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Sexual Abuse in Relationships

Posted on May 31, 2021 in Sexual Abuse

There is a common misconception that if you are in a relationship, you cannot be the victim of sexual abuse or sexual assault by your spouse. This is not true. Whether or not you are in a relationship, if someone commits an act against you that meets California’s definition of sexual abuse, you have legal rights and options.

Sexual abuse in a relationship is never your fault. You may be feeling many different emotions, including fear, guilt, and confusion as a victim. It is critical, however, to recognize sexual abuse in your relationship and to take steps to protect yourself physically, psychologically, and legally. Read on to learn more about sexual abuse in relationships and when to contact a Los Angeles sexual abuse attorney.

Can Your Spouse Sexually Abuse You?

Yes, you can be sexually abused by your spouse. Sexual abuse is still a crime in California if it takes the form of domestic abuse or violence between two spouses (including in a marriage). California’s definition of sexual assault is any type of unwanted sexual act, including sexual touching, fondling or rape.

You might be the victim of sexual abuse by your spouse if you did not give your consent, you were under the age of 18, you were intoxicated, or you were manipulated or threatened into the sexual activity. Your spouse might also be guilty of committing sexual abuse against you in conjunction with other forms of abuse, including physical or mental abuse.

What Is Marital Rape?

Even if a couple is married, one spouse can commit sexual abuse and assault crimes against the other. California Penal Code Section 262 defines rape when the victim is the spouse of the perpetrator as sexual intercourse accomplished against the victim’s will by means of force, violence, duress or threats. Marital rape can also occur if the victim is prevented by resisting by an intoxicating substance known by the accused, or when the victim was unconscious.

Examples of Sexual Abuse in Relationships

There is a great deal of misinformation regarding sexual abuse in relationships. Many people are under the belief that since they are willingly in a relationship, they have given up the right to say no to unwanted sexual contact. Regardless of the relationship between two people, certain acts constitute sexual abuse or sexual assault in California. These acts include:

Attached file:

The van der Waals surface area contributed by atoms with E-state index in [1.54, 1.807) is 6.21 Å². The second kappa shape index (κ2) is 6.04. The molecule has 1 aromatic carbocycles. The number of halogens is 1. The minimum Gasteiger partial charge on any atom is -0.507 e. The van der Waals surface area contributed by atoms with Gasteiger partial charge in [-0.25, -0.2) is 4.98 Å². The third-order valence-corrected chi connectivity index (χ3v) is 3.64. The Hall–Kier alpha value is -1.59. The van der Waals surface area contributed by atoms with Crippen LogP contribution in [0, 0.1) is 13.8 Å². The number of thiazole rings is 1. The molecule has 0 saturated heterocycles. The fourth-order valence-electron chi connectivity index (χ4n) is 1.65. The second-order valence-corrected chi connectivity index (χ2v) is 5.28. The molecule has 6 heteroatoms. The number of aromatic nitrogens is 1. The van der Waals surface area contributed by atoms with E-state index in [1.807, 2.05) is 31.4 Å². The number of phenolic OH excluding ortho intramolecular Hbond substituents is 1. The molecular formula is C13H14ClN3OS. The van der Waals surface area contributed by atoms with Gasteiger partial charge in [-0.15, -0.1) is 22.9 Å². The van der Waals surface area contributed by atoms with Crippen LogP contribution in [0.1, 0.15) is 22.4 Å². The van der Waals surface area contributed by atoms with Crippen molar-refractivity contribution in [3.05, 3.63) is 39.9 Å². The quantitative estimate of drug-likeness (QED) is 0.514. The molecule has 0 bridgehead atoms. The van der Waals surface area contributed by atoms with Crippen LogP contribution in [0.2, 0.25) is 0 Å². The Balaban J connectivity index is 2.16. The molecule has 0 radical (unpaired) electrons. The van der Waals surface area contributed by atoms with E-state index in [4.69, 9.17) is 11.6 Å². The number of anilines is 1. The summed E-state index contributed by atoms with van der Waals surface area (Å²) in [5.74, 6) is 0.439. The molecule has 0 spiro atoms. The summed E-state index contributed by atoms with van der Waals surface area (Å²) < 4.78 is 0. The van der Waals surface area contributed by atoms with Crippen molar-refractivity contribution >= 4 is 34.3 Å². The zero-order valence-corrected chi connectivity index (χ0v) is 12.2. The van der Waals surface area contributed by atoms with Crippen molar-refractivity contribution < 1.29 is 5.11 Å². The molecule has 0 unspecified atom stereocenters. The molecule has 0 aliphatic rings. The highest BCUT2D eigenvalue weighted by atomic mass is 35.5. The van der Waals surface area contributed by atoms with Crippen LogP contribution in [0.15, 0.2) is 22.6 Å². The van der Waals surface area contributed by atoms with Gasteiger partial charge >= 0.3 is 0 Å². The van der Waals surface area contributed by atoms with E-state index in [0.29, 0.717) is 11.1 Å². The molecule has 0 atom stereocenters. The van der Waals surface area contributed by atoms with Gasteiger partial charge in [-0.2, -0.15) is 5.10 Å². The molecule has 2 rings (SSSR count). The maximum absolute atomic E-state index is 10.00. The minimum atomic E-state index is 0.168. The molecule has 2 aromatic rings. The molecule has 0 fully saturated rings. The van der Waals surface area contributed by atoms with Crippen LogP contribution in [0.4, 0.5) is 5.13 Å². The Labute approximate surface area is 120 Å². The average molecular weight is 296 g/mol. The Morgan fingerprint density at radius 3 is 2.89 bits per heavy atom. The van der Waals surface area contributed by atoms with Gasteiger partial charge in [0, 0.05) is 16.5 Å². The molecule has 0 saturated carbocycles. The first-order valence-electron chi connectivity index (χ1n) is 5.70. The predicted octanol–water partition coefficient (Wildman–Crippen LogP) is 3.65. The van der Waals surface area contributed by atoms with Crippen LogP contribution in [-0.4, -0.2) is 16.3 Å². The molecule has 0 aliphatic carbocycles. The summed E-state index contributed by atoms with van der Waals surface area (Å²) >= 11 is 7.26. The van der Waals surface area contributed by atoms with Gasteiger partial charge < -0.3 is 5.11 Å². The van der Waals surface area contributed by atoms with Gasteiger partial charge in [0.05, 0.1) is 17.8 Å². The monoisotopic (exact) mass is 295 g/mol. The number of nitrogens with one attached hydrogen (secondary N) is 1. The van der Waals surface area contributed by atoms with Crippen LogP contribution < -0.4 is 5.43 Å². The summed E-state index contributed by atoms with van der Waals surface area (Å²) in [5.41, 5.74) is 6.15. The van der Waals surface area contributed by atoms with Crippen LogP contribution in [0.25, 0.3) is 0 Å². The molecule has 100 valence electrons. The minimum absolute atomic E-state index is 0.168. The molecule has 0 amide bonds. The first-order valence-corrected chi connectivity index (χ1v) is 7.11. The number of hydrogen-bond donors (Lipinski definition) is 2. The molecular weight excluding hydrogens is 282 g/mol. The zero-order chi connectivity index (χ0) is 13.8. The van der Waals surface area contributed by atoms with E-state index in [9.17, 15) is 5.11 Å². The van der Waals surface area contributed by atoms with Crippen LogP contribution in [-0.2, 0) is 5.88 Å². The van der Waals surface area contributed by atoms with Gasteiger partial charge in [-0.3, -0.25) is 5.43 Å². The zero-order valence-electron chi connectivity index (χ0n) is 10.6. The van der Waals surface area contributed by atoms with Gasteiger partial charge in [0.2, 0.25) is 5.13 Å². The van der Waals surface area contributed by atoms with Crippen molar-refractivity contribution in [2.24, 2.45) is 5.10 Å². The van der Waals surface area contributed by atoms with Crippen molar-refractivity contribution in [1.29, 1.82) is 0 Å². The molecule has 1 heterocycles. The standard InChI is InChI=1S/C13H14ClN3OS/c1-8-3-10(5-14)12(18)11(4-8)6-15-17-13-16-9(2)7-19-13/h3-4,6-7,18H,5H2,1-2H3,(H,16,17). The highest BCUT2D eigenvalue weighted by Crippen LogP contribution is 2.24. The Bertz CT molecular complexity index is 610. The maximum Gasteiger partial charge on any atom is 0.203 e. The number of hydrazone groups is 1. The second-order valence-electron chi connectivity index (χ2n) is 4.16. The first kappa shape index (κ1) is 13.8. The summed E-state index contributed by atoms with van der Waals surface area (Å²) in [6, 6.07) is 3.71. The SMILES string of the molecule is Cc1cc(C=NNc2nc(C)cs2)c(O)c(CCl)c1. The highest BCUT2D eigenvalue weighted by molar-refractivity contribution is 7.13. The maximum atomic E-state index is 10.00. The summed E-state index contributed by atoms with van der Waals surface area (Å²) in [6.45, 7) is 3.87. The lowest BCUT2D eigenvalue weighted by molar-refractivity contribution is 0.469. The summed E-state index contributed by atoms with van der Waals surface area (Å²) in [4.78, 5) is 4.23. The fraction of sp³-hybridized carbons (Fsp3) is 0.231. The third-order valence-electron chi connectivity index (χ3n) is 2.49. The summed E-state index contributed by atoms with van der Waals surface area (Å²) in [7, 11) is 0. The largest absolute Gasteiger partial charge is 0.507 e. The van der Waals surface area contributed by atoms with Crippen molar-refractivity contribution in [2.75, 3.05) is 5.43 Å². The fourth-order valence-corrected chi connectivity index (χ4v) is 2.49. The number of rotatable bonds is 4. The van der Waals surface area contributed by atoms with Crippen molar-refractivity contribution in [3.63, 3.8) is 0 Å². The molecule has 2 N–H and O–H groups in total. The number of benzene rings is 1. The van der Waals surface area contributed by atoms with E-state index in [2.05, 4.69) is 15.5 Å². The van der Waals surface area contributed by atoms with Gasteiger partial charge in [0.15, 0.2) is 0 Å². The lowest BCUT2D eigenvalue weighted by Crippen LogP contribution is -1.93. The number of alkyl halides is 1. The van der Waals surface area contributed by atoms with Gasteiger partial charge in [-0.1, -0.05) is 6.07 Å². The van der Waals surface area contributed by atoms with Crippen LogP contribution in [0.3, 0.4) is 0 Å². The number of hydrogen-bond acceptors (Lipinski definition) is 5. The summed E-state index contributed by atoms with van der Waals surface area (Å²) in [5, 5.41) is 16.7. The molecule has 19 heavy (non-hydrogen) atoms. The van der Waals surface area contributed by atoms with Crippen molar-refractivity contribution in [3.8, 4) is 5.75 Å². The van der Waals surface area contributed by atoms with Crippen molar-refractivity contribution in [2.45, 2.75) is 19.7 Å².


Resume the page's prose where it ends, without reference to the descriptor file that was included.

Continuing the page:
• Unwanted sexual touching
  • Sexual interactions without your consent
  • Coercing, threatening or intimidating you into sexual acts
  • Forced sexual acts through physical harm or emotional manipulation
  • Taking advantage of you while you were intoxicated or unconscious

If you are not sure whether an incident that occurred between you and your spouse constitutes sexual abuse, speak to a professional, such as the National Sexual Assault Hotline. Calling the hotline can put you in touch with trained and experienced professionals who can explain the definition of sexual abuse and help you protect yourself.

How to Get Out of an Abusive Relationship

If you or a loved one is in immediate danger, call 911 to report domestic violence. Keep in mind, however, that once you involve the police, they can proceed with a case even if you don’t press charges. If you are afraid of what your spouse might do if you report sexual abuse, take steps to protect your personal safety first.

Tell a trusted friend or family member about the crime. This person can help connect you to resources that can get you out of a dangerous situation, such as offering you a safe place to stay or finding a shelter in your community. Start saving money, if possible, so that you have a way out. Then, as soon as you can leave, go to your safehouse (or an emergency room if you have physical injuries from assault). Then, report what happened to law enforcement.

Once you are sure of your physical safety, pursue legal recourse against your abuser by contacting a sexual abuse lawyer. An attorney can assist you in finding helpful resources, keeping you and your loved ones safe, and holding an abuser accountable for his or her actions – even if your abuser is an ex-spouse.